I also tried to look for opportunities for our office to engage in capacity-building for evaluation. This is essential because institutionalizing an evaluation policy is one thing, and actually possessing and using the skills, competencies, tools, and mindset to operationalize the policy is another. With the help of UNICEF, we were able to access some capacity-building activities. Also, through networking with the Asia Pacific Evaluation Association we were also able to access online trainings and now this on-site IPDET training.

What are you planning to apply from the training in your work?

We continue our initiative on advocating for and providing information and learnings on institutionalizing a national evaluation policy. We are also trying to engage other government agencies towards the establishment of an integrated M&E system.

Mylvaganam Thilakarajah, Former Parliamentarian, Sri Lanka, on using evaluations for improved policy-making:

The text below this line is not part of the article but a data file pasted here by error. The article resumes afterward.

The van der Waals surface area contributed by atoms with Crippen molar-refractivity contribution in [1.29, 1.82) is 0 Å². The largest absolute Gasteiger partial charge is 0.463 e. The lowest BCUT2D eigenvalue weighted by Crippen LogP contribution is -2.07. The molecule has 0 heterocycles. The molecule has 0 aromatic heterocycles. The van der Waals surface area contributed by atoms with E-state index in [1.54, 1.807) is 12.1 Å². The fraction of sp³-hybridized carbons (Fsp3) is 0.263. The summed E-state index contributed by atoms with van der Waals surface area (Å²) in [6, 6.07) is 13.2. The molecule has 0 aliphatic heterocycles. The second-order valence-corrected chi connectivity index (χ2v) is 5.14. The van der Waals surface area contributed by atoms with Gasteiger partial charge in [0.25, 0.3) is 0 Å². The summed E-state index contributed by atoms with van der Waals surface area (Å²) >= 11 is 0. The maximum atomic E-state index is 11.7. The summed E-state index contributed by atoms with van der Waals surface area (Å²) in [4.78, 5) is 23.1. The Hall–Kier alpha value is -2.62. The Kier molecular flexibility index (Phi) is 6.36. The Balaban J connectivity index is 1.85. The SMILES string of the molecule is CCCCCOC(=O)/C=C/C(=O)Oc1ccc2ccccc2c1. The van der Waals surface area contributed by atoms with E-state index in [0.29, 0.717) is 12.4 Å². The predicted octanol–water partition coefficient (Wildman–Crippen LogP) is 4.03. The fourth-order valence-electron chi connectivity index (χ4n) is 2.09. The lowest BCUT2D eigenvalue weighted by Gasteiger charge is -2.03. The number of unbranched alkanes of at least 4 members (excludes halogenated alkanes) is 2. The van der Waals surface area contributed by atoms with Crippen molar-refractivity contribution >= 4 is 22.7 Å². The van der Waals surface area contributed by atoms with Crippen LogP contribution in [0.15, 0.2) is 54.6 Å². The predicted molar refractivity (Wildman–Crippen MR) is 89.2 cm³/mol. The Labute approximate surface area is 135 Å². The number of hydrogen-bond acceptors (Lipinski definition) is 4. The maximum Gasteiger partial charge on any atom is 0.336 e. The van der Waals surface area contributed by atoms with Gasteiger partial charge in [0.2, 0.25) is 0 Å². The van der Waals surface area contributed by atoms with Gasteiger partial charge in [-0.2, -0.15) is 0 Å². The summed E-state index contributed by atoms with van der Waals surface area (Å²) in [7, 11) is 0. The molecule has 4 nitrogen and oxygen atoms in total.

What do you see as the main challenge in your country regarding evidence-based policy making/evaluation?

As a former colonialized country, we are still acting under colonialist practices we had like 100 years before. We have the 75th anniversary of independence this year. But still our laws and policies are very old and should be updated. However, our policy-makers are still lacking the capability of making decisions based on evidences and they are not much aware about evaluation and how we can benefit from it.

That is why we are conducting awareness program among the parliamentarians and the policy-makers and other sector stakeholders, like administration officers, the planning officers, and the civil society who can influence in decision-making. So, this project creates the environment for evidence-based decision through evaluation.